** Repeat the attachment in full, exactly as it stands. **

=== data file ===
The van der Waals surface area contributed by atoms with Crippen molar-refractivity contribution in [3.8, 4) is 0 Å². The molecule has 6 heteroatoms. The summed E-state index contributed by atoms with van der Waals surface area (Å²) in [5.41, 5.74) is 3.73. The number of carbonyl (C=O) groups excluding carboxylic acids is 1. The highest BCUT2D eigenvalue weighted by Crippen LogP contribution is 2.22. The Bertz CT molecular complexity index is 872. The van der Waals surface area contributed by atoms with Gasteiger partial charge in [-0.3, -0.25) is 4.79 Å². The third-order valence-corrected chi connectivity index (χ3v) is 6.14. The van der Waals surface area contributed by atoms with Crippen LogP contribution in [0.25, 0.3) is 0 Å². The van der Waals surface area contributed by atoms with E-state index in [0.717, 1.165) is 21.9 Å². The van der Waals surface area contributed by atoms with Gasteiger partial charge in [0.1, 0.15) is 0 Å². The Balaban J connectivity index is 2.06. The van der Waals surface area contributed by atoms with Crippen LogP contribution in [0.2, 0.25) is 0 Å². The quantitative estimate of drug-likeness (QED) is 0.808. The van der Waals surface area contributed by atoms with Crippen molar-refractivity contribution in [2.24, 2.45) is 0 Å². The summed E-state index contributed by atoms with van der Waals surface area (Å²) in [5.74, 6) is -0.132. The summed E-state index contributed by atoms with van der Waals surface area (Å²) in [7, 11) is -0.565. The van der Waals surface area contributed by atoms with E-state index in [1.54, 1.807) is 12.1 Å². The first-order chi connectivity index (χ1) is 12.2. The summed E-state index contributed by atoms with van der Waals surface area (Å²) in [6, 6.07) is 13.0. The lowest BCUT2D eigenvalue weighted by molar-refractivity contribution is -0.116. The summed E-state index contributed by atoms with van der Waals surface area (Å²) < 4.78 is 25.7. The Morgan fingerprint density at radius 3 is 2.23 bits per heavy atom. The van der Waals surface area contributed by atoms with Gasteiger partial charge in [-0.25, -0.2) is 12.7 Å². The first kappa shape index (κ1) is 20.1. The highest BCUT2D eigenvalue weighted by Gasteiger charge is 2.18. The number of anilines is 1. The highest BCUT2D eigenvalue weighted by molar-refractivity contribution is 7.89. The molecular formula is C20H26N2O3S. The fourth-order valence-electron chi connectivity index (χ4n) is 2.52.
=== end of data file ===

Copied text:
The van der Waals surface area contributed by atoms with Crippen molar-refractivity contribution in [3.8, 4) is 0 Å². The molecule has 6 heteroatoms. The summed E-state index contributed by atoms with van der Waals surface area (Å²) in [5.41, 5.74) is 3.73. The number of carbonyl (C=O) groups excluding carboxylic acids is 1. The highest BCUT2D eigenvalue weighted by Crippen LogP contribution is 2.22. The Bertz CT molecular complexity index is 872. The van der Waals surface area contributed by atoms with Gasteiger partial charge in [-0.3, -0.25) is 4.79 Å². The third-order valence-corrected chi connectivity index (χ3v) is 6.14. The van der Waals surface area contributed by atoms with Crippen LogP contribution in [0.25, 0.3) is 0 Å². The van der Waals surface area contributed by atoms with E-state index in [0.717, 1.165) is 21.9 Å². The van der Waals surface area contributed by atoms with Gasteiger partial charge in [0.1, 0.15) is 0 Å². The Balaban J connectivity index is 2.06. The van der Waals surface area contributed by atoms with Crippen LogP contribution in [0.2, 0.25) is 0 Å². The quantitative estimate of drug-likeness (QED) is 0.808. The van der Waals surface area contributed by atoms with Crippen molar-refractivity contribution in [2.24, 2.45) is 0 Å². The summed E-state index contributed by atoms with van der Waals surface area (Å²) in [5.74, 6) is -0.132. The summed E-state index contributed by atoms with van der Waals surface area (Å²) in [7, 11) is -0.565. The van der Waals surface area contributed by atoms with E-state index in [1.54, 1.807) is 12.1 Å². The first-order chi connectivity index (χ1) is 12.2. The summed E-state index contributed by atoms with van der Waals surface area (Å²) in [6, 6.07) is 13.0. The lowest BCUT2D eigenvalue weighted by molar-refractivity contribution is -0.116. The summed E-state index contributed by atoms with van der Waals surface area (Å²) < 4.78 is 25.7. The Morgan fingerprint density at radius 3 is 2.23 bits per heavy atom. The van der Waals surface area contributed by atoms with Gasteiger partial charge in [-0.25, -0.2) is 12.7 Å². The first kappa shape index (κ1) is 20.1. The highest BCUT2D eigenvalue weighted by Gasteiger charge is 2.18. The number of anilines is 1. The highest BCUT2D eigenvalue weighted by molar-refractivity contribution is 7.89. The molecular formula is C20H26N2O3S. The fourth-order valence-electron chi connectivity index (χ4n) is 2.52.